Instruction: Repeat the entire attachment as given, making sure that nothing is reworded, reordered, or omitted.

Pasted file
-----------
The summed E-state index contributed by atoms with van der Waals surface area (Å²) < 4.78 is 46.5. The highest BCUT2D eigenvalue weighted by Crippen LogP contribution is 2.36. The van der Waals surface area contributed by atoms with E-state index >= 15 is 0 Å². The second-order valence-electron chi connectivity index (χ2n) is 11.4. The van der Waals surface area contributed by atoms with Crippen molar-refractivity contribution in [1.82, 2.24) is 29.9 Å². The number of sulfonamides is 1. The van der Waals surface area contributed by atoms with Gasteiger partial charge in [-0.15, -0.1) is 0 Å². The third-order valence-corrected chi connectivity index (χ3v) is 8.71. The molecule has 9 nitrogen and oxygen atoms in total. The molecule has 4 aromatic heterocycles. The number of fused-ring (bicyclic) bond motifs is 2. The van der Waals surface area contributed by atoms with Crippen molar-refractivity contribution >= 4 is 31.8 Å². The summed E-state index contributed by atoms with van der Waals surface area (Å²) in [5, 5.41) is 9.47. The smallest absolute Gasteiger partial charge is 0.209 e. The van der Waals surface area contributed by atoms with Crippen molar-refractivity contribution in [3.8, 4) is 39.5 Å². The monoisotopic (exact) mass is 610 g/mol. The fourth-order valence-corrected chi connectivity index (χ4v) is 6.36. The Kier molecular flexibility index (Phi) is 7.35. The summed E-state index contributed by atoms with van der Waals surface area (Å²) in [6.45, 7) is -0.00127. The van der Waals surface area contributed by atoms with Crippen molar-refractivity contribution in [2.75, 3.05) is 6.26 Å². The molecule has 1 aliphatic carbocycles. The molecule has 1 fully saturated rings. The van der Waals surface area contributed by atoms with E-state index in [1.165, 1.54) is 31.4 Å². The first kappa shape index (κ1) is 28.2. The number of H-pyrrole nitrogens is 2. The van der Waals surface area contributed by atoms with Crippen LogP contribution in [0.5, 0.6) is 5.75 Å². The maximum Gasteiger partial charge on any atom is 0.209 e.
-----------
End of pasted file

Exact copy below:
The summed E-state index contributed by atoms with van der Waals surface area (Å²) < 4.78 is 46.5. The highest BCUT2D eigenvalue weighted by Crippen LogP contribution is 2.36. The van der Waals surface area contributed by atoms with E-state index >= 15 is 0 Å². The second-order valence-electron chi connectivity index (χ2n) is 11.4. The van der Waals surface area contributed by atoms with Crippen molar-refractivity contribution in [1.82, 2.24) is 29.9 Å². The number of sulfonamides is 1. The van der Waals surface area contributed by atoms with Gasteiger partial charge in [-0.15, -0.1) is 0 Å². The third-order valence-corrected chi connectivity index (χ3v) is 8.71. The molecule has 9 nitrogen and oxygen atoms in total. The molecule has 4 aromatic heterocycles. The number of fused-ring (bicyclic) bond motifs is 2. The van der Waals surface area contributed by atoms with Crippen molar-refractivity contribution >= 4 is 31.8 Å². The summed E-state index contributed by atoms with van der Waals surface area (Å²) in [5, 5.41) is 9.47. The smallest absolute Gasteiger partial charge is 0.209 e. The van der Waals surface area contributed by atoms with Crippen molar-refractivity contribution in [3.8, 4) is 39.5 Å². The monoisotopic (exact) mass is 610 g/mol. The fourth-order valence-corrected chi connectivity index (χ4v) is 6.36. The Kier molecular flexibility index (Phi) is 7.35. The summed E-state index contributed by atoms with van der Waals surface area (Å²) in [6.45, 7) is -0.00127. The van der Waals surface area contributed by atoms with Crippen molar-refractivity contribution in [2.75, 3.05) is 6.26 Å². The molecule has 1 aliphatic carbocycles. The molecule has 1 fully saturated rings. The van der Waals surface area contributed by atoms with E-state index in [1.165, 1.54) is 31.4 Å². The first kappa shape index (κ1) is 28.2. The number of H-pyrrole nitrogens is 2. The van der Waals surface area contributed by atoms with Crippen LogP contribution in [0.5, 0.6) is 5.75 Å². The maximum Gasteiger partial charge on any atom is 0.209 e.